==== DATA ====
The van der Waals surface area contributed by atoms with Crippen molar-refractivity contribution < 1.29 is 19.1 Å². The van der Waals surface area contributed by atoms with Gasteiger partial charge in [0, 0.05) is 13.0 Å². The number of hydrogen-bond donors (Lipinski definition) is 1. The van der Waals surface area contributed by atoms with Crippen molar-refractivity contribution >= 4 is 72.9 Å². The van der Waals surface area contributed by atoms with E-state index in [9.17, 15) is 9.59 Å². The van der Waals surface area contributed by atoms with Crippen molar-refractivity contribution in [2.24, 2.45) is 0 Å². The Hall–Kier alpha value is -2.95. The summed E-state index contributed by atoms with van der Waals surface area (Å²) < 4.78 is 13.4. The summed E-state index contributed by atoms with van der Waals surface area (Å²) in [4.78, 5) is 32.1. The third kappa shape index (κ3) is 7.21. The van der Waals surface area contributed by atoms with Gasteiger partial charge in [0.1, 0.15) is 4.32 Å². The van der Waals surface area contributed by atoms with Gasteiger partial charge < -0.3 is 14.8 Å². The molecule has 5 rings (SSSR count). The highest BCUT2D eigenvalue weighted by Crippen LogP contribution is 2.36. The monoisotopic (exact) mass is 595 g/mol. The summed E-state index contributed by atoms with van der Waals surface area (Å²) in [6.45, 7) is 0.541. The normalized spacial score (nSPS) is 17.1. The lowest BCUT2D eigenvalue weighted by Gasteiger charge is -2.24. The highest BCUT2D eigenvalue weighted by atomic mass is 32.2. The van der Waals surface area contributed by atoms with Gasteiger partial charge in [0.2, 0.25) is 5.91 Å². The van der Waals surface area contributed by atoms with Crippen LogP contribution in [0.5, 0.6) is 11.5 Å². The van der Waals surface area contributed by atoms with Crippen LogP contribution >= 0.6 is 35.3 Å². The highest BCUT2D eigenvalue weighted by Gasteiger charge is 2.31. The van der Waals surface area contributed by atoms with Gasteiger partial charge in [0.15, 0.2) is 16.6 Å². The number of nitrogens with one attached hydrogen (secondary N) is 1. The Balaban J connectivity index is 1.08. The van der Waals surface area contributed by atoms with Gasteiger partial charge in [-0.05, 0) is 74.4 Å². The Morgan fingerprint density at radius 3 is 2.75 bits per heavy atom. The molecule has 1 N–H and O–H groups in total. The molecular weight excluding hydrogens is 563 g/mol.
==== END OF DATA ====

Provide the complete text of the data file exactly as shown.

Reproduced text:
The van der Waals surface area contributed by atoms with Crippen molar-refractivity contribution < 1.29 is 19.1 Å². The van der Waals surface area contributed by atoms with Gasteiger partial charge in [0, 0.05) is 13.0 Å². The number of hydrogen-bond donors (Lipinski definition) is 1. The van der Waals surface area contributed by atoms with Crippen molar-refractivity contribution >= 4 is 72.9 Å². The van der Waals surface area contributed by atoms with E-state index in [9.17, 15) is 9.59 Å². The van der Waals surface area contributed by atoms with Crippen molar-refractivity contribution in [2.24, 2.45) is 0 Å². The Hall–Kier alpha value is -2.95. The summed E-state index contributed by atoms with van der Waals surface area (Å²) < 4.78 is 13.4. The summed E-state index contributed by atoms with van der Waals surface area (Å²) in [4.78, 5) is 32.1. The third kappa shape index (κ3) is 7.21. The van der Waals surface area contributed by atoms with Gasteiger partial charge in [0.1, 0.15) is 4.32 Å². The van der Waals surface area contributed by atoms with Gasteiger partial charge < -0.3 is 14.8 Å². The molecule has 5 rings (SSSR count). The highest BCUT2D eigenvalue weighted by Crippen LogP contribution is 2.36. The monoisotopic (exact) mass is 595 g/mol. The summed E-state index contributed by atoms with van der Waals surface area (Å²) in [6.45, 7) is 0.541. The normalized spacial score (nSPS) is 17.1. The lowest BCUT2D eigenvalue weighted by Gasteiger charge is -2.24. The highest BCUT2D eigenvalue weighted by atomic mass is 32.2. The van der Waals surface area contributed by atoms with Gasteiger partial charge in [0.2, 0.25) is 5.91 Å². The van der Waals surface area contributed by atoms with Crippen LogP contribution in [0.5, 0.6) is 11.5 Å². The van der Waals surface area contributed by atoms with Crippen LogP contribution >= 0.6 is 35.3 Å². The highest BCUT2D eigenvalue weighted by Gasteiger charge is 2.31. The van der Waals surface area contributed by atoms with Gasteiger partial charge in [0.15, 0.2) is 16.6 Å². The number of nitrogens with one attached hydrogen (secondary N) is 1. The Balaban J connectivity index is 1.08. The van der Waals surface area contributed by atoms with Gasteiger partial charge in [-0.05, 0) is 74.4 Å². The Morgan fingerprint density at radius 3 is 2.75 bits per heavy atom. The molecule has 1 N–H and O–H groups in total. The molecular weight excluding hydrogens is 563 g/mol.